2 tsp BADIA Amarillo food coloring
1 Tbsp GOYA® Adobo con pimiento
1 packet GOYA® Sazon
1 packet GOYA® chicken bouillon
3 Tbsp GOYA® Recaito
1/4 c onion, diced
4 cloves garlic, minced
4 c medium grain rice
4 Tbsp Alcaparrado
1 Tbsp cilantro, minced
A caldero is the traditional cooking pot used for cooking rice and other foods in Puerto Rico. Basically, it’s a Dutch oven. When I’m cooking for the holidays or a large group of people, I use the medium size caldero. If it’s just us, I use the small one. Heat olive oil over medium heat. Add the Amarillo, Adobo, Sazon, Recaito, onion, garlic, tomato sauce, and ham. . Cook for 5 minutes on medium heat, stirring often.Add the ham and stir for 1 minute. Add the gandules, stirring for 2 minutes. Add the chicken broth. When the broth comes to a boil, add the rice. Turn the rice down to low. When the water has evaporated until it is level with the rice, add the alcaparrado, stir once, put the lid on and turn heat as low as possible. Let rice simmer approximately 30 minutes. Now, you don’t want your rice to be too wet. This should not be a sticky rice; but, of course, you don’t want it to stick and burn. The only way this will work is to LEAVE THE RICE ALONE!! This is very difficult for me. My usual approach to cooking is to hover over the stove, checking, stirring, sometimes even praying. With yellow rice, you can’t do this. Well, you can pray, but you need to do it from a distance. I have learned that when I turn it down and put the lid on, it’s best to just leave the room. Really. You have to do this. When rice is almost finished, add the cilantro, and stir once. Leave on heat for another 5 minutes.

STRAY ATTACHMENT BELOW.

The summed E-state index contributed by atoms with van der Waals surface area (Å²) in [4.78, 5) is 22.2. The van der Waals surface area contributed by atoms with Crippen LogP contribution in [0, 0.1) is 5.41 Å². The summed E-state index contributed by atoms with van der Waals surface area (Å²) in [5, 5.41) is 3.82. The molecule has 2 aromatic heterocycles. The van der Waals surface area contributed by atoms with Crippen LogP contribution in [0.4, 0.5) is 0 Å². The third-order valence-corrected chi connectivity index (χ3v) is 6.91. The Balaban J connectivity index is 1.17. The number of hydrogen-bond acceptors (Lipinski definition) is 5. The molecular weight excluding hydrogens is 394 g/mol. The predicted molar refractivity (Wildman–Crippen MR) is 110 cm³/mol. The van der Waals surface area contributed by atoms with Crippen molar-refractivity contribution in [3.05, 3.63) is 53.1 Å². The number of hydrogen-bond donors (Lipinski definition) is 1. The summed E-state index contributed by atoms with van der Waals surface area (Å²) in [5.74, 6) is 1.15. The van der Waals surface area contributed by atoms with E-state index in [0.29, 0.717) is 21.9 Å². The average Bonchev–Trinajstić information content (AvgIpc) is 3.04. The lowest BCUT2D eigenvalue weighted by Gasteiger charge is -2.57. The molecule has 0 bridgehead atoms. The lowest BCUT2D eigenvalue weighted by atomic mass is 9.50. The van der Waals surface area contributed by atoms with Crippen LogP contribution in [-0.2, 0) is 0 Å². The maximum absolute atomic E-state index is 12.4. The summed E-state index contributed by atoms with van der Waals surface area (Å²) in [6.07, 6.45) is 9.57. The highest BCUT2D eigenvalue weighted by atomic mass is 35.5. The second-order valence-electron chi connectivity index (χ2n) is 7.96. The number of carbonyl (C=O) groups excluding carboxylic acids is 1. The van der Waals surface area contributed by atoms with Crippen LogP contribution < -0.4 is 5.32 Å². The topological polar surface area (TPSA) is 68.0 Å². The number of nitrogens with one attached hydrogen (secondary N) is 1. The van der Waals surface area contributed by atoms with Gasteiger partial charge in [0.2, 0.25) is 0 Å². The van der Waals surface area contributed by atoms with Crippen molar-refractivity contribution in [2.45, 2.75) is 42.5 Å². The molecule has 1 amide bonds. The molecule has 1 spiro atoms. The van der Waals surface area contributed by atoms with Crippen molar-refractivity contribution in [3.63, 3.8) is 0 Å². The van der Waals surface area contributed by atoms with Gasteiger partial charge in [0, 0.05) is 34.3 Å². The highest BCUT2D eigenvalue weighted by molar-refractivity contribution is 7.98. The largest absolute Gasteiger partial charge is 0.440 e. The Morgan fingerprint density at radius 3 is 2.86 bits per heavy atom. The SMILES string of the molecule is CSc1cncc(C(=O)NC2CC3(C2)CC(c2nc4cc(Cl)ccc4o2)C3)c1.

Upon reading Ms. Wiseman’s debut novel, Plain Perfect, I thought that here was an author with a fresh new approach to the Amish fiction genre. Unfortunately, she seems to have found one formula that worked and isn’t about to stray from it. There is no reason to add a “spoiler” to this review; anyone over the age of 12 will know the ending before they finish the first two chapters. Having said that, I still, for some unknown reason, like Amish fiction well enough to keep reading her series. I just hope that at some point she will do what I expected from the beginning, and develop some new ideas. How many more “Englischers” can she imagine converting to the Amish faith? I’ll stop now; I’ve started reading Book #4 and I must get back to it. Something interesting might happen this time……
DISCLAIMER: This book review was unsolicited and uncompensated. The views expressed here are strictly those of the blog author.
Until next time, Happy Cooking! : )
Many people look forward to the new year for a new start on old habits. Author Unknown